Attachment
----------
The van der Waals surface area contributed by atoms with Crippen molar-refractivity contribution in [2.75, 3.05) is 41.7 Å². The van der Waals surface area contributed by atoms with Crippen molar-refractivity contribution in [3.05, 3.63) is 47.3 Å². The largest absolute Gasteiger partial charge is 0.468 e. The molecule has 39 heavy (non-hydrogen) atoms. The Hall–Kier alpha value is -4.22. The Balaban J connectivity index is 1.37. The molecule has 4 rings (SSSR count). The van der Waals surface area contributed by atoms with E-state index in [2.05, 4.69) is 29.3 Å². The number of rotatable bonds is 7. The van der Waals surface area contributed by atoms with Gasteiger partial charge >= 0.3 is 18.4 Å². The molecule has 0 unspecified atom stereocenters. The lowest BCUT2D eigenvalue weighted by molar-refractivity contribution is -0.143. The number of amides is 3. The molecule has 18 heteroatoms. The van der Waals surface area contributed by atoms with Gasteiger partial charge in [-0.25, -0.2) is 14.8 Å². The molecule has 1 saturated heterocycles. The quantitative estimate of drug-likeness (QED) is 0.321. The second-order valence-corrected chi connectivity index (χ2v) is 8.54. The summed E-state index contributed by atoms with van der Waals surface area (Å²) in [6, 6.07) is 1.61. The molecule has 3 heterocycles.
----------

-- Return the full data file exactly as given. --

The van der Waals surface area contributed by atoms with Crippen molar-refractivity contribution in [2.75, 3.05) is 41.7 Å². The van der Waals surface area contributed by atoms with Crippen molar-refractivity contribution in [3.05, 3.63) is 47.3 Å². The largest absolute Gasteiger partial charge is 0.468 e. The molecule has 39 heavy (non-hydrogen) atoms. The Hall–Kier alpha value is -4.22. The Balaban J connectivity index is 1.37. The molecule has 4 rings (SSSR count). The van der Waals surface area contributed by atoms with E-state index in [2.05, 4.69) is 29.3 Å². The number of rotatable bonds is 7. The van der Waals surface area contributed by atoms with Gasteiger partial charge >= 0.3 is 18.4 Å². The molecule has 0 unspecified atom stereocenters. The lowest BCUT2D eigenvalue weighted by molar-refractivity contribution is -0.143. The number of amides is 3. The molecule has 18 heteroatoms. The van der Waals surface area contributed by atoms with Gasteiger partial charge in [-0.25, -0.2) is 14.8 Å². The molecule has 1 saturated heterocycles. The quantitative estimate of drug-likeness (QED) is 0.321. The second-order valence-corrected chi connectivity index (χ2v) is 8.54. The summed E-state index contributed by atoms with van der Waals surface area (Å²) in [6, 6.07) is 1.61. The molecule has 3 heterocycles.